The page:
One of the greatest problems experienced by most traditional producers who become involved in the servicing and retention of clients as well as the adoption of new clients is that they work themselves out of the sales role due to their sales success. These producers are paid in the form of New and Renewal Commission or as Base and Growth Commission since they spend their time with both prospects and existing clients. The problem producers face that causes agencies to lose the sales capacity is that if successful producers spend their time visiting existing clients for retention, they reduce the amount of time available to prospect and build relationships and to sell insurance to new clients. Traditional producers work their way out of new business production and eventually spend most of their time retaining the book of business they have created while selling only on occasion when referrals are sent their way.
Agency Consulting Group, Inc. has developed a software product called the PROSPECTING SUITE consisting of integrated modules designed to help producers identify the amount of time available for prospecting after existing customer maintenance, calculates the minimum account size requirements of prospects based on the producer’s annual compensation expectations, and identifies the producer’s prospecting capacity and potential revenue generation. For more information click here or call Agency Consulting Group at (800) 779-2430.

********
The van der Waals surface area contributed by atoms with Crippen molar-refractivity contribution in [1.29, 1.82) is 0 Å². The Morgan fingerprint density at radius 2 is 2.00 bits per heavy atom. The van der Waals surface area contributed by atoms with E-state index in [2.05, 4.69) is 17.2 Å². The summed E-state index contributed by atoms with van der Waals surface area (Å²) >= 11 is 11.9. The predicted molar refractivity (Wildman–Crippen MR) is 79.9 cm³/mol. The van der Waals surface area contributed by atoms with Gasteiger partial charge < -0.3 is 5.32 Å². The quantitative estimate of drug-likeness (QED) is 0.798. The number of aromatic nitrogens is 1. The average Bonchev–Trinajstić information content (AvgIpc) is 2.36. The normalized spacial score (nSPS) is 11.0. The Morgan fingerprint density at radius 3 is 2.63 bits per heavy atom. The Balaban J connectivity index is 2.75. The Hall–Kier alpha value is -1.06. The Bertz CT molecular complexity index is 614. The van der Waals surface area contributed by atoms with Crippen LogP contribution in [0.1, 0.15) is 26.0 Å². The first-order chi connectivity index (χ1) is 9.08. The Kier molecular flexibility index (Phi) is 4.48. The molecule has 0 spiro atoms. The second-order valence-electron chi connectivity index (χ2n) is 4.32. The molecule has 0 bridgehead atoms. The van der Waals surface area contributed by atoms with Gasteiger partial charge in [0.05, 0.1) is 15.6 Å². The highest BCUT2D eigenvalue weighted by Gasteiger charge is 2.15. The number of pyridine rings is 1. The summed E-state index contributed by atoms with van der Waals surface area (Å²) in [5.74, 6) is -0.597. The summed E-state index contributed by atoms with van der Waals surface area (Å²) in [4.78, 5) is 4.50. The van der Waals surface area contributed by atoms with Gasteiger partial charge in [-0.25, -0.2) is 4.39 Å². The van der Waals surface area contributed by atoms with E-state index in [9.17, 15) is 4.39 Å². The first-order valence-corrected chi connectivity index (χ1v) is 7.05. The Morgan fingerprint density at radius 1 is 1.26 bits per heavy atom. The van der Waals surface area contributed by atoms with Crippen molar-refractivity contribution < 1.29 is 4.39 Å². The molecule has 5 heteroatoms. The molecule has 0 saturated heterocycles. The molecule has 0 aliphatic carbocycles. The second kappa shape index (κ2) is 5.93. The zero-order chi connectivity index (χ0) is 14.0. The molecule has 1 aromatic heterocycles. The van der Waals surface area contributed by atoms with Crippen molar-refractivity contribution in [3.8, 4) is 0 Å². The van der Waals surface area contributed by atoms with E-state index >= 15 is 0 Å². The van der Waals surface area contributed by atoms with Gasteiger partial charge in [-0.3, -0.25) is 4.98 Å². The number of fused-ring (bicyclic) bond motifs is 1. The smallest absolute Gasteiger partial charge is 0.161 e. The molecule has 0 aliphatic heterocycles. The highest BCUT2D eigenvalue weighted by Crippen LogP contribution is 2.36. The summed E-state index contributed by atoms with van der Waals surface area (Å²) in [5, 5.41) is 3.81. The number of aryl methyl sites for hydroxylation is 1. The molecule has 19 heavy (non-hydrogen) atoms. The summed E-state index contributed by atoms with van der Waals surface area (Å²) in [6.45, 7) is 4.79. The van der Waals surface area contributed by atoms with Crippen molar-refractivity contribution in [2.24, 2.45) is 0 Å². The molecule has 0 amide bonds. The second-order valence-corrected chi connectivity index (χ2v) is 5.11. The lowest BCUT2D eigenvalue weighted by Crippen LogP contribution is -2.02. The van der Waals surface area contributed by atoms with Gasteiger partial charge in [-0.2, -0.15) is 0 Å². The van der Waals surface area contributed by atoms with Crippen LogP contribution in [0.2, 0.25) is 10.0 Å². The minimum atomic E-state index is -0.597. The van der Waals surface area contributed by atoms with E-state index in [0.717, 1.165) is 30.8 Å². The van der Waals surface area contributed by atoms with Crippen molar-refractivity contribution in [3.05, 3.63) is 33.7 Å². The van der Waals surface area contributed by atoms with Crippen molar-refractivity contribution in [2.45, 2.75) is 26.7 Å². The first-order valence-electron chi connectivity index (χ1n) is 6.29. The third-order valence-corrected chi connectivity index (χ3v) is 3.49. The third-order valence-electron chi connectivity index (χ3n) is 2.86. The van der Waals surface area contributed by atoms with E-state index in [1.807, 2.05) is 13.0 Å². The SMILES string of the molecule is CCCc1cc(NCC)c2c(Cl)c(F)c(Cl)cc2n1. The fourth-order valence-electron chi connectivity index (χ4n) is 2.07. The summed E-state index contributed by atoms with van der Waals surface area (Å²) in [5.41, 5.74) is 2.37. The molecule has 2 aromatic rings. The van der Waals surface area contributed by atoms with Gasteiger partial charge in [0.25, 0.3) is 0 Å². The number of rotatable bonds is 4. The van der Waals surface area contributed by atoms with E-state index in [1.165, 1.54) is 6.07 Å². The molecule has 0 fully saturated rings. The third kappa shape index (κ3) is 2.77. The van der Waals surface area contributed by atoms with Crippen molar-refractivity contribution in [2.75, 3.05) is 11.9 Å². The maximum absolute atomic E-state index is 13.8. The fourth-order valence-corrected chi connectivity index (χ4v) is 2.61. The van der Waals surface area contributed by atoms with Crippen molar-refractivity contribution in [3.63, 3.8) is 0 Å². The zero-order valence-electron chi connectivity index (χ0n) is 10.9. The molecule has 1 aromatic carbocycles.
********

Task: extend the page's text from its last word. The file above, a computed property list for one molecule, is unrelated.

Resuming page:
Many traditional producers work their way out of a production role and into an Account Executive role while still referring to themselves as producers. They certainly remain valuable to the agency since agencies are built by a combination of retention and growth. However, if the producers aren’t replaced and supplemented with new sources of clients, the agency’s growth stabilizes and then deteriorates as the client base ages out. Once a producer has left the stage of regular production aimed at growing the agency’s book of business, it is very difficult for them to regain the “fire-in-the-belly” that motivates true producers to face the challenge of making friends and building trust relationships with new prospects on a regular basis.
Unless the agency is lucky enough to have hunters in their midst, producers who prefer selling to servicing, as owners or producers, the life cycle of the business is defined when the producers’ books of business are large enough that the producers are financially comfortable, and when the producers’ time is spent primarily dealing with service and retention-based duties rather than new business production.
Three things can be done to change the cycle and activate growth in an agency;
1. Add young producers every few years who are hungry and are writing younger clients to re-invigorate the agency’s client base as older clients die, leave or sell their insurable businesses.
2. Reduce commission rates for existing producers if their books of business are decline.
3. Relieving the producers of the lowest levels of their clients on an annual basis to provide them with the time to prospect for new agency clients while releasing them from servicing responsibilities of their smallest accounts.
Adding Young Producers
Young, inexperienced producers can be a challenge to some agencies. They require as much as three years of investment as they succeed and learn the trade. During that development time, these producers should be validated with activity based production goals. Agency Consulting Group can assist you if your agency needs to build a new producer validation program.